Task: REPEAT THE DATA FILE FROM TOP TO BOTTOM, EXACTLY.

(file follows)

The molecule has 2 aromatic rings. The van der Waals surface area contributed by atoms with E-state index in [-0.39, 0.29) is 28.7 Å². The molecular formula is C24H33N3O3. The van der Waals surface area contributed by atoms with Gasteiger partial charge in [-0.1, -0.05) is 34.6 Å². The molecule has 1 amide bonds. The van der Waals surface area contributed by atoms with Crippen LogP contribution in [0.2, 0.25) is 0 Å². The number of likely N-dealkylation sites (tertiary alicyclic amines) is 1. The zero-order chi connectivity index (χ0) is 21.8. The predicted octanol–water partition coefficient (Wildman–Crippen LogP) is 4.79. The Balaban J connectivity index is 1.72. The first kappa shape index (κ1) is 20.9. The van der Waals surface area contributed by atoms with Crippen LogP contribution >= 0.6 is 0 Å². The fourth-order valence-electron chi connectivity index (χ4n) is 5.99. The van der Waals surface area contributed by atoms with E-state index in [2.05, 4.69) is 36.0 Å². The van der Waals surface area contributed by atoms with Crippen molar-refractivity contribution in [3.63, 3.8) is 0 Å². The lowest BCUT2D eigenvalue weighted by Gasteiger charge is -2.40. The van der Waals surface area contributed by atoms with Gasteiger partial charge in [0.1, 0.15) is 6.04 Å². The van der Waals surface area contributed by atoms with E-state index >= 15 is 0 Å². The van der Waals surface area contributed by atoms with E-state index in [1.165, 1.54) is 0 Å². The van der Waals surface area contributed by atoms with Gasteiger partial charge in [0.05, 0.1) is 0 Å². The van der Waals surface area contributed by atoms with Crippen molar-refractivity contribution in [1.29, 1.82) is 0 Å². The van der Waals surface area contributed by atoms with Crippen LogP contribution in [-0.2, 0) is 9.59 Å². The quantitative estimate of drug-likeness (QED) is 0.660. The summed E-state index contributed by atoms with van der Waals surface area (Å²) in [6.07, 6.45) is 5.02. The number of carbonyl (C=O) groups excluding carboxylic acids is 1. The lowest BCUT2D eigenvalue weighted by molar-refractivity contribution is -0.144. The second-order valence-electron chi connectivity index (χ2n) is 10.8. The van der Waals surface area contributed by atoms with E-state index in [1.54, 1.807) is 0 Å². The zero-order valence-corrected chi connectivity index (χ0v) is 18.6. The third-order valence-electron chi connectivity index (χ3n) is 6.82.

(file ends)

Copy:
The molecule has 2 aromatic rings. The van der Waals surface area contributed by atoms with E-state index in [-0.39, 0.29) is 28.7 Å². The molecular formula is C24H33N3O3. The van der Waals surface area contributed by atoms with Gasteiger partial charge in [-0.1, -0.05) is 34.6 Å². The molecule has 1 amide bonds. The van der Waals surface area contributed by atoms with Crippen LogP contribution in [0.2, 0.25) is 0 Å². The number of likely N-dealkylation sites (tertiary alicyclic amines) is 1. The zero-order chi connectivity index (χ0) is 21.8. The predicted octanol–water partition coefficient (Wildman–Crippen LogP) is 4.79. The Balaban J connectivity index is 1.72. The first kappa shape index (κ1) is 20.9. The van der Waals surface area contributed by atoms with Crippen LogP contribution >= 0.6 is 0 Å². The fourth-order valence-electron chi connectivity index (χ4n) is 5.99. The van der Waals surface area contributed by atoms with E-state index in [2.05, 4.69) is 36.0 Å². The van der Waals surface area contributed by atoms with Crippen molar-refractivity contribution in [3.63, 3.8) is 0 Å². The lowest BCUT2D eigenvalue weighted by Gasteiger charge is -2.40. The van der Waals surface area contributed by atoms with Gasteiger partial charge in [0.1, 0.15) is 6.04 Å². The van der Waals surface area contributed by atoms with E-state index >= 15 is 0 Å². The van der Waals surface area contributed by atoms with E-state index in [1.165, 1.54) is 0 Å². The van der Waals surface area contributed by atoms with Gasteiger partial charge in [0.05, 0.1) is 0 Å². The van der Waals surface area contributed by atoms with Crippen molar-refractivity contribution in [1.29, 1.82) is 0 Å². The van der Waals surface area contributed by atoms with Crippen LogP contribution in [-0.2, 0) is 9.59 Å². The quantitative estimate of drug-likeness (QED) is 0.660. The summed E-state index contributed by atoms with van der Waals surface area (Å²) in [6.07, 6.45) is 5.02. The number of carbonyl (C=O) groups excluding carboxylic acids is 1. The lowest BCUT2D eigenvalue weighted by molar-refractivity contribution is -0.144. The second-order valence-electron chi connectivity index (χ2n) is 10.8. The van der Waals surface area contributed by atoms with E-state index in [1.54, 1.807) is 0 Å². The zero-order valence-corrected chi connectivity index (χ0v) is 18.6. The third-order valence-electron chi connectivity index (χ3n) is 6.82.